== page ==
Interviewing is a process, during which you and your potential new employer are getting to know each other. First, the company is interested in your skills (can you do the job?). During later stages, they will be more interested in your motivations (will you love the job?) and personality (will we enjoy working with you?). You want to learn about the job, and the corporate culture. At each step, thorough preparation is your key to success.
Do Your Due Diligence
Before any interview, learn as much about the organization as possible. Read their web site, know their products, learn about the industry and their competitors, read recent press releases and current stockholder information (if a public company). Learn what sets them apart from their competitors (low-cost?, high quality?, personal service?). Read their web site, and explore other information sources including recent news reports, financial industry reports (Standard and Poor’s, Hoovers, Google Finance), and recent patent filings.
If possible, research the people with whom you will be interviewing. Ask for their names ahead of time, and look up their publication records and other public information. Read their ACS Network and LinkedIn profiles, and make notes of both scientific and personal interests that you have in common.
Polish Your Presentation
For many positions, your oral presentation will be the single most important part of the interview, and a presentation may be expected at any degree level. Confirm the details ahead of time – how long should the talk be, how long for questions, what A/V equipment will be available, anticipated size and scientific background of the audience, and so on.
You will be judged not only on your science, but on your communication skills and ability to think on your feet. Is your science sound? Do you have good reasons for your choice of methods? When answering questions, repeat the question confidently, and then answer clearly. If you don’t know the answer, don’t bluff! Tell them you don’t know, then get their contact information and follow up with the answer later.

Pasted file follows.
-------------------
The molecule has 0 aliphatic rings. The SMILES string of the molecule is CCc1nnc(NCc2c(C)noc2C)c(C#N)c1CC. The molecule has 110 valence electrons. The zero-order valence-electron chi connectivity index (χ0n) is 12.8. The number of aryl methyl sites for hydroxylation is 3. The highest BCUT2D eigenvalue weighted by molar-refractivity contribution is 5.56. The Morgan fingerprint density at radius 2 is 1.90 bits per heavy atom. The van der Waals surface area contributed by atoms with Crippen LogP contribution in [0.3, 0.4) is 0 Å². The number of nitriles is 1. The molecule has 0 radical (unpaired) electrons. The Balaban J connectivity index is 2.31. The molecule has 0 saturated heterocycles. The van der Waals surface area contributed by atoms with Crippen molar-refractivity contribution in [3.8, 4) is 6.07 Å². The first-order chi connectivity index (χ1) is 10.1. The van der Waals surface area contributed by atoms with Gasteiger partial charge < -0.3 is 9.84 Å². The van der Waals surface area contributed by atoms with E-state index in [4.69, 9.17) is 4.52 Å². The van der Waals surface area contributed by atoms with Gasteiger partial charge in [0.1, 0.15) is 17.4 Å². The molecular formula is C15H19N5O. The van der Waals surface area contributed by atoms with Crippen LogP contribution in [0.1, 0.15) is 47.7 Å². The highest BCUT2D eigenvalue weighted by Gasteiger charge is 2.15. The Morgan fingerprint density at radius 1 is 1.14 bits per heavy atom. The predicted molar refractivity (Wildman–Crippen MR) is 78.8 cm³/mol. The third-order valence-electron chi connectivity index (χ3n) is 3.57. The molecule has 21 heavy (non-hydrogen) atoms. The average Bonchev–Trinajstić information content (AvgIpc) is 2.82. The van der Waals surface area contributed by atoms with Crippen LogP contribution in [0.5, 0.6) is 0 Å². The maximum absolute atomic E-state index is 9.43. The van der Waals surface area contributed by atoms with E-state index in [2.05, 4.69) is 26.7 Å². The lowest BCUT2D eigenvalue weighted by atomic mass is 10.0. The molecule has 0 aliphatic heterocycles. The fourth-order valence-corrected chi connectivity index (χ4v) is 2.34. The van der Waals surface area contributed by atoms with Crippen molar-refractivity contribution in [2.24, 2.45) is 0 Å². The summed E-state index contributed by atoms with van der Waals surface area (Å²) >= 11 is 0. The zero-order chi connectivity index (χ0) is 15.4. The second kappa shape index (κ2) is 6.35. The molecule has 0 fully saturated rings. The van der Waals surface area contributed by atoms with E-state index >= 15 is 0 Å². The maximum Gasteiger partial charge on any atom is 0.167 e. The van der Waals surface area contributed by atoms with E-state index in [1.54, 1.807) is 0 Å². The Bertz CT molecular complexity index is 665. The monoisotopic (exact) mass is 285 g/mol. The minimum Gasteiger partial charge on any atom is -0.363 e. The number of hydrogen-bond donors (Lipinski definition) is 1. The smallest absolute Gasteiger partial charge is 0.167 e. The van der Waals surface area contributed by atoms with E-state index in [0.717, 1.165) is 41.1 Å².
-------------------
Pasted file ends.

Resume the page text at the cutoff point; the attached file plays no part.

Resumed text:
Evaluate Your Employment Experiences
Review your resume, and refresh your memory on your listed accomplishments. Think through specific events in your professional life that illustrate both your strengths and fit with the company and position.
Today, virtually all organizations use behavioral-based questions in their interviews. These are questions like “Tell me about a time you made a mistake” and “Have you ever disagreed with your supervisor?” Be prepared with specific stories that show how you’ve handled that situation. Many accomplishments could be used to illustrate multiple experiences, depending on how you present them. Plan ahead, have your examples ready, and practice answering out loud.
In reality, every interaction with a potential employer is part of the interview process – you are never offstage. If you keep current with organizations and industries, practice your presentation skills, and are confident in your professional strengths, you will be ready to take the interview stage whenever the opportunity arises.
Get Involved in the Discussion
Welcome to the ACS Career Tips column. Each month, this column provides advice and answers to career-related questions on a variety of topics, from job search to career development and transitions. Post your comments, follow the discussion, and suggest topics for future columns on the ACS Careers blog (http://acscareers.wordpress.com) — brought to you by ACS Careers.